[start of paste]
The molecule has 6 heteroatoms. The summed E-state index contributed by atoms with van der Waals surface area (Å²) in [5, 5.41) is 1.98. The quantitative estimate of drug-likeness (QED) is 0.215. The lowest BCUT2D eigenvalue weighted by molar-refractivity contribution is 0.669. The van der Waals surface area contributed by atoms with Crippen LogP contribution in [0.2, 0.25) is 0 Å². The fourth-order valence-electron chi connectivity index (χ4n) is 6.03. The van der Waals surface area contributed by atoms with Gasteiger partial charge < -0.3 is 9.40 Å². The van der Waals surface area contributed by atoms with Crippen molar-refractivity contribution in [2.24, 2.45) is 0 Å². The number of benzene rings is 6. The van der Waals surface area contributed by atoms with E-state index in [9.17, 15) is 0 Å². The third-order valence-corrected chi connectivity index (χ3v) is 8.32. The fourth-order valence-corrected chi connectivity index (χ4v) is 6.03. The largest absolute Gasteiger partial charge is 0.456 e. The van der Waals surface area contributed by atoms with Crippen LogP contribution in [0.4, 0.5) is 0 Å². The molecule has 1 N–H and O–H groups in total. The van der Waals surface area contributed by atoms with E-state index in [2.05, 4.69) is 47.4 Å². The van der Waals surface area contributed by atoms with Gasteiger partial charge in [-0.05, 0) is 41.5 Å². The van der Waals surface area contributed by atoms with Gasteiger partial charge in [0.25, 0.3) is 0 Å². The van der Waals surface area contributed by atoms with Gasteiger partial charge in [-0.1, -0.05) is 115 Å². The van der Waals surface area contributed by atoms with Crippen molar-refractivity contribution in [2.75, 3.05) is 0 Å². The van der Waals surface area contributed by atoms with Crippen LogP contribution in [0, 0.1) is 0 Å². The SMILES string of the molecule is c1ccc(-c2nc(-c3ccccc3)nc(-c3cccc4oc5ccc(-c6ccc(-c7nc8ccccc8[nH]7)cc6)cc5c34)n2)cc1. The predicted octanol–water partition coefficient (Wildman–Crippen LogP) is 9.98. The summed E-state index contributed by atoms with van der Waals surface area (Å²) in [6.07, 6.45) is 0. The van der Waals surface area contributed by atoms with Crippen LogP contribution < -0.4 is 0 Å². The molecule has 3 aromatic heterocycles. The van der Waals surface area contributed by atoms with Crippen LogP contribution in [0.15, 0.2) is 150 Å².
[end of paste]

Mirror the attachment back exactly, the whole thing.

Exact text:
The molecule has 6 heteroatoms. The summed E-state index contributed by atoms with van der Waals surface area (Å²) in [5, 5.41) is 1.98. The quantitative estimate of drug-likeness (QED) is 0.215. The lowest BCUT2D eigenvalue weighted by molar-refractivity contribution is 0.669. The van der Waals surface area contributed by atoms with Crippen LogP contribution in [0.2, 0.25) is 0 Å². The fourth-order valence-electron chi connectivity index (χ4n) is 6.03. The van der Waals surface area contributed by atoms with Gasteiger partial charge < -0.3 is 9.40 Å². The van der Waals surface area contributed by atoms with Crippen molar-refractivity contribution in [2.24, 2.45) is 0 Å². The number of benzene rings is 6. The van der Waals surface area contributed by atoms with E-state index in [9.17, 15) is 0 Å². The third-order valence-corrected chi connectivity index (χ3v) is 8.32. The fourth-order valence-corrected chi connectivity index (χ4v) is 6.03. The largest absolute Gasteiger partial charge is 0.456 e. The van der Waals surface area contributed by atoms with Crippen LogP contribution in [0.4, 0.5) is 0 Å². The molecule has 1 N–H and O–H groups in total. The van der Waals surface area contributed by atoms with E-state index in [2.05, 4.69) is 47.4 Å². The van der Waals surface area contributed by atoms with Gasteiger partial charge in [-0.05, 0) is 41.5 Å². The van der Waals surface area contributed by atoms with Gasteiger partial charge in [0.25, 0.3) is 0 Å². The van der Waals surface area contributed by atoms with Gasteiger partial charge in [-0.1, -0.05) is 115 Å². The van der Waals surface area contributed by atoms with Crippen molar-refractivity contribution in [2.75, 3.05) is 0 Å². The van der Waals surface area contributed by atoms with Crippen LogP contribution in [0, 0.1) is 0 Å². The SMILES string of the molecule is c1ccc(-c2nc(-c3ccccc3)nc(-c3cccc4oc5ccc(-c6ccc(-c7nc8ccccc8[nH]7)cc6)cc5c34)n2)cc1. The predicted octanol–water partition coefficient (Wildman–Crippen LogP) is 9.98. The summed E-state index contributed by atoms with van der Waals surface area (Å²) in [6.07, 6.45) is 0. The van der Waals surface area contributed by atoms with Crippen LogP contribution < -0.4 is 0 Å². The molecule has 3 aromatic heterocycles. The van der Waals surface area contributed by atoms with Crippen LogP contribution in [0.15, 0.2) is 150 Å².